“I loved it,” said Buzz Rich, a member of the music festival’s board of directors. “This year has been a real challenge. We usually do it in a week in March. We had a few early artists pulling out … We were concerned that people wouldn’t want to be inside.”

Taking advantage of the clear skies and mild temperatures, the Saturday night meeting on the lawn received a welcoming welcome and eventually a few requests for a rendition of “Rocky Top” and “House of the Rising Sun”.

Looking back on Sunday afternoon over the last few months of planning, Rich recalled, “I felt like people would be more comfortable sitting outside than inside, and I think that was true … I thought it was last night lovely. I thought that was it. ” People needed it. They loved going outside and seeing live performances again and no one felt the need to wear a mask. ”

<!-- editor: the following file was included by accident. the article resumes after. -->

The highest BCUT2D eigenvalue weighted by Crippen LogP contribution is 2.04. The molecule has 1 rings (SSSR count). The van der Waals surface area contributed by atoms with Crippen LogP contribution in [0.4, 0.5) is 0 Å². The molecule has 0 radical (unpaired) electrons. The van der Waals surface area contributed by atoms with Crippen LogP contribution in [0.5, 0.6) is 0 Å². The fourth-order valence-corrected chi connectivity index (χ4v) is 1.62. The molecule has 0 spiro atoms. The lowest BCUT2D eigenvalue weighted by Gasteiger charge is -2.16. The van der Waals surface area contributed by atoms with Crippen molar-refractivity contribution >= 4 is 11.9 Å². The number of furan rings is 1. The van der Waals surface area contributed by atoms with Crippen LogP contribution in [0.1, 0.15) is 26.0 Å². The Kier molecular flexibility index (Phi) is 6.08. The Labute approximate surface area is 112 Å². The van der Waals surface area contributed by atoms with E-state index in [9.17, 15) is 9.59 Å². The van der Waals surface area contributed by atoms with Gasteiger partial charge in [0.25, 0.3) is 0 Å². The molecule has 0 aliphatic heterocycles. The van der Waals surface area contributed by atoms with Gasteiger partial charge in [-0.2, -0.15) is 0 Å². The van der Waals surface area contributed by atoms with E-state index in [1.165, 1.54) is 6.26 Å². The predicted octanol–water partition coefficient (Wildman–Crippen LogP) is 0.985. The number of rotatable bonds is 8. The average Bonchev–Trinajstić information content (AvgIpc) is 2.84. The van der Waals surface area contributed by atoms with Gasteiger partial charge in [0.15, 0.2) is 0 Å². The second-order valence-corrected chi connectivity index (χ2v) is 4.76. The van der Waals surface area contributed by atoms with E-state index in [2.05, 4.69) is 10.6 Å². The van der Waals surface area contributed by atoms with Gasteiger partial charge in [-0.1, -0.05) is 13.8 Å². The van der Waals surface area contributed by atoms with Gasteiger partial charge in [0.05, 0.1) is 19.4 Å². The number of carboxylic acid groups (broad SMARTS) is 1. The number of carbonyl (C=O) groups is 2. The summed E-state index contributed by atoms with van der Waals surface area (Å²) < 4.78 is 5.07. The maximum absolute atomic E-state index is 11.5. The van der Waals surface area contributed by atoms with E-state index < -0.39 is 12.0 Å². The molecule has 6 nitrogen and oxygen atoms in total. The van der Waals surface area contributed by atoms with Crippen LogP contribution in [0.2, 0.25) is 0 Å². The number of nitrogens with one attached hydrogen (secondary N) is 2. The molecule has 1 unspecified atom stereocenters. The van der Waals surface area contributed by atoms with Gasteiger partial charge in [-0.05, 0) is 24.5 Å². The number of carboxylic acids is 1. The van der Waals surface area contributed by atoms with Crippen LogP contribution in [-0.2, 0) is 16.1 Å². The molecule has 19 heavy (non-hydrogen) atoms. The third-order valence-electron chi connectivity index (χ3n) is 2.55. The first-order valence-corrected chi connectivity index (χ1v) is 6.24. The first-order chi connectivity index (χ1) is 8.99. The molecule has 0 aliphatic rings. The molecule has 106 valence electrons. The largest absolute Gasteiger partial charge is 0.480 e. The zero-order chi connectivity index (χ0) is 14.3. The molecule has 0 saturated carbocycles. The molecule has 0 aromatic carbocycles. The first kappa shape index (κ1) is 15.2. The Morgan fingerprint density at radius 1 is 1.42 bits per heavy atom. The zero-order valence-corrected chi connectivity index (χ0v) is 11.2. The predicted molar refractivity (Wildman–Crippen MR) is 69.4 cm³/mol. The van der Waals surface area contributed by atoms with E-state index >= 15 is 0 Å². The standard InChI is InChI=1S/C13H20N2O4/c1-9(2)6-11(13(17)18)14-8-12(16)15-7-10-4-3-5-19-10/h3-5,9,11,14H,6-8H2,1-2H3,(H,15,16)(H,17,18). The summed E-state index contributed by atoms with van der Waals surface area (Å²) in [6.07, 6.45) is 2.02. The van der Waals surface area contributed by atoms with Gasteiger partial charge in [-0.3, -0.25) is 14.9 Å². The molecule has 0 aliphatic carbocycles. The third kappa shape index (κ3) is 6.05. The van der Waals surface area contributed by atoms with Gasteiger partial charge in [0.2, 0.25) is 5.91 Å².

The festival, which is largely associated with the Juilliard School in New York City, usually takes place over several days. However, there are plans to spread this year’s presentations over several months, he added, adding, “I like the idea of ​​having some outdoor gigs.”

Joye in Aiken announces an expanded outreach program for 2021

The next show, “The Joye of Jazz”, will take place on June 6th at The Willcox (“under the tent”) on 100 Colleton Ave. from 3 p.m. to 9 p.m.

Joye in Aiken is described on his website as a “non-profit organization dedicated to bringing the best of the performing arts to our citizens, and especially our students,” with an emphasis on drawing “some of the best musicians, dancers and actors in the world”.

Joye in Aiken providing summer season jazz camp | Leisure